Compagnie Yoann Bourgeois: He Who Falls (Barbican Theatre, Feb 3-6)
‘For once the cliché ‘gravity-defying’ holds true. Six top-notch dancer/acrobats on a wildly unstable, suspended platform seek to reach their destination.’
Svalbard: All Genius All Idiot (Jacksons Lane, Feb 3-6)
‘Off-the-wall ‘new circus’ from Sweden, home to one of Europe’s most impressive circus schools. Absolutely Nordic.’
Adds Lannaghan, ‘Plus there are, as I’ve already said, workshops – including extreme puppetry with Blind Summit, mask work with Familie Floez, physical theatre and devising with Gecko, marionettes with Figurentheater Tübingen and mime-clown with Nola Rae – and films. You can enjoy the Technicolour spectacle that is Trapeze, starring Tony Curtis, Gina Lollobrigida and real-life aerialist Burt Lancaster in a circus-set love story with a dramatic twist, or Charlie Chaplin’s classic The Circus in which his tramp character is chased by the police into a circus where he unintentionally becomes a big hit.’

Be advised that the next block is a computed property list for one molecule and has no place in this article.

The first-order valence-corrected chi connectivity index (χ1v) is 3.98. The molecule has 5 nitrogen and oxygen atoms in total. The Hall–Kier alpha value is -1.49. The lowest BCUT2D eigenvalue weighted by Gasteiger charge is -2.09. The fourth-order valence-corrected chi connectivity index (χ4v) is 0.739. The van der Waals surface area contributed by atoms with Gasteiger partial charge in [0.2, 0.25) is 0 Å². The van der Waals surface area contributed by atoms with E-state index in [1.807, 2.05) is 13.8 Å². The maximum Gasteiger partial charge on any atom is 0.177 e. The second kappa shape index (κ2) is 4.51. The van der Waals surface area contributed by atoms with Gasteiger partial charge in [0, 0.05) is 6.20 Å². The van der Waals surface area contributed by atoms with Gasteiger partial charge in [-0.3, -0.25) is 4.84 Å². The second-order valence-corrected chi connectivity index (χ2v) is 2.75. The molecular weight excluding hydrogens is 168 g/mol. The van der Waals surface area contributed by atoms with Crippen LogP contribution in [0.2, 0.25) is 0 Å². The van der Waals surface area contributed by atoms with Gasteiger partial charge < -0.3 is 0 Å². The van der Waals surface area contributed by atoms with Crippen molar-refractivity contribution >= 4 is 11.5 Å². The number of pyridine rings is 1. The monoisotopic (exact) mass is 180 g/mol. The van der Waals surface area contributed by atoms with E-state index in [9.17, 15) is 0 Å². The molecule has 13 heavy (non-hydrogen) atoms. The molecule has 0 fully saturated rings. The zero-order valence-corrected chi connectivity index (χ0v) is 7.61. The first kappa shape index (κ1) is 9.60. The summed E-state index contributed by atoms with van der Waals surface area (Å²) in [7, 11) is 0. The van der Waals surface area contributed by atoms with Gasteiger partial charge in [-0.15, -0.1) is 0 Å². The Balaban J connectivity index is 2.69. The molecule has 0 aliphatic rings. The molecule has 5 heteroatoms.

London International Mime Festival 2016
Sat 9 Jan - Sat 6 Feb 2016
Barbican, Jacksons Lane, Platform Theatre, Shaw Theatre, Soho Theatre, Southbank Centre, Tate Modern, The Peacock
Donald Hutera writes about dance, theatre, live performance and the arts for many publications and websites, including The Times. He also curates GOlive and is a co-founder of Chelsea Arts Collective aka CAC.